|dc.description.abstract||In UK Universities, white students are 13.6% more likely to be awarded a good honours degree than students of colour . Historically, a deficit perspective has been used across the sector to counter this reality, rooted in the “view that the problem lies with the students and that it is some attribute of the student that means they attain less well, rather than because of an institutional factor such as curriculum design/development” . This approach not only fails to acknowledge the role the institution plays in differential degree awarding, but also ignores the body of research which shows that even when a range of factors (including prior attainment) are controlled for, an unexplained difference still occurs between students of colour and white students (Broecke and Nicholls, 2007 ; McDuff et al., 2018 ). This suggests that further exploration of the experience of students of colour is required.
At De Montfort University, the Freedom to Achieve project aims to address differential degree awarding through a multi-faceted programme of individual projects designed to enhance our cultural diversity and support success for all. A core element of the project to date has been the implementation of student consultations, which allowed for further exploration of the lived experience of the curriculum for students of colour. Underpinned by a Critical Race-Grounded Methodology, these consultations sought to unearth the non-dominant narratives of student experience at De Montfort University.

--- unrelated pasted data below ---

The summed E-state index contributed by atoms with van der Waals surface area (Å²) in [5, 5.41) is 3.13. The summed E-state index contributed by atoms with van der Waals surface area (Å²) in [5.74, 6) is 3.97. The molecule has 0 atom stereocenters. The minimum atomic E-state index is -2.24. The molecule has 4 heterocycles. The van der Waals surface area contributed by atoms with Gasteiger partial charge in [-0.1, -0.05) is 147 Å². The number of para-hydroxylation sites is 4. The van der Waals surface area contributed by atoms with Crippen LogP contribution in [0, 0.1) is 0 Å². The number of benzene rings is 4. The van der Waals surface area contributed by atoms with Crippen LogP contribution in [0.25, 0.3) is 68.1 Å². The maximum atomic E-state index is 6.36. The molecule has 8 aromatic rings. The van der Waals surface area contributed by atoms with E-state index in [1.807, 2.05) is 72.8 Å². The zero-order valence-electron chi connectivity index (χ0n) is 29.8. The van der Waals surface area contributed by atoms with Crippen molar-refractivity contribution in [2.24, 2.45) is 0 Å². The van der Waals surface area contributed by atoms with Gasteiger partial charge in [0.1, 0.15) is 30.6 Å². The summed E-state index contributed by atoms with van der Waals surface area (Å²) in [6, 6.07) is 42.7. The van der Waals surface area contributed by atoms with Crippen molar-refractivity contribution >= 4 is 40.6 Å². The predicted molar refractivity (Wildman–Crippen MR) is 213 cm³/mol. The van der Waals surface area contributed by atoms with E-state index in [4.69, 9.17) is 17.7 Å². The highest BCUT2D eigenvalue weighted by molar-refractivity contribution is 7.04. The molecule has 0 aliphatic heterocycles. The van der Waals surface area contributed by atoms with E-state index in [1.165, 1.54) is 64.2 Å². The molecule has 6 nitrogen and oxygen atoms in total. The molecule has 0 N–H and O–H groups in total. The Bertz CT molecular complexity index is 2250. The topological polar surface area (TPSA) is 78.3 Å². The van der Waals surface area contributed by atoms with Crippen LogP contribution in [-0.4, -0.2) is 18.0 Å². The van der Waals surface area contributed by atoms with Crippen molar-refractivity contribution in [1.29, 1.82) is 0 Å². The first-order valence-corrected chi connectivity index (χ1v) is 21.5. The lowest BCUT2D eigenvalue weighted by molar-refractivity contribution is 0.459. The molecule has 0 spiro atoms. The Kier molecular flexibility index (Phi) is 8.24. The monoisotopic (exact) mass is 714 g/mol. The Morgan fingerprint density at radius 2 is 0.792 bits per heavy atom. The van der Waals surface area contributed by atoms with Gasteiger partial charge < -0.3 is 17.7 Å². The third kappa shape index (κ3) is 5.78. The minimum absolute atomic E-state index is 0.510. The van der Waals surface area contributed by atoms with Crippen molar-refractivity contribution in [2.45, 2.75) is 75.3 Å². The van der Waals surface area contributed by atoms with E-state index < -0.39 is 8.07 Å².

Of particular interest are the findings from these sessions which suggest that a focus upon the curriculum alone is not sufficient to impact student experience on campus. Therefore, this paper will share the findings of the Freedom to Achieve project and will use these to illustrate why initiatives aimed at addressing differential degree awarding needs to include work around the curriculum, but also around a sense of belonging, relationships, community and student development.||en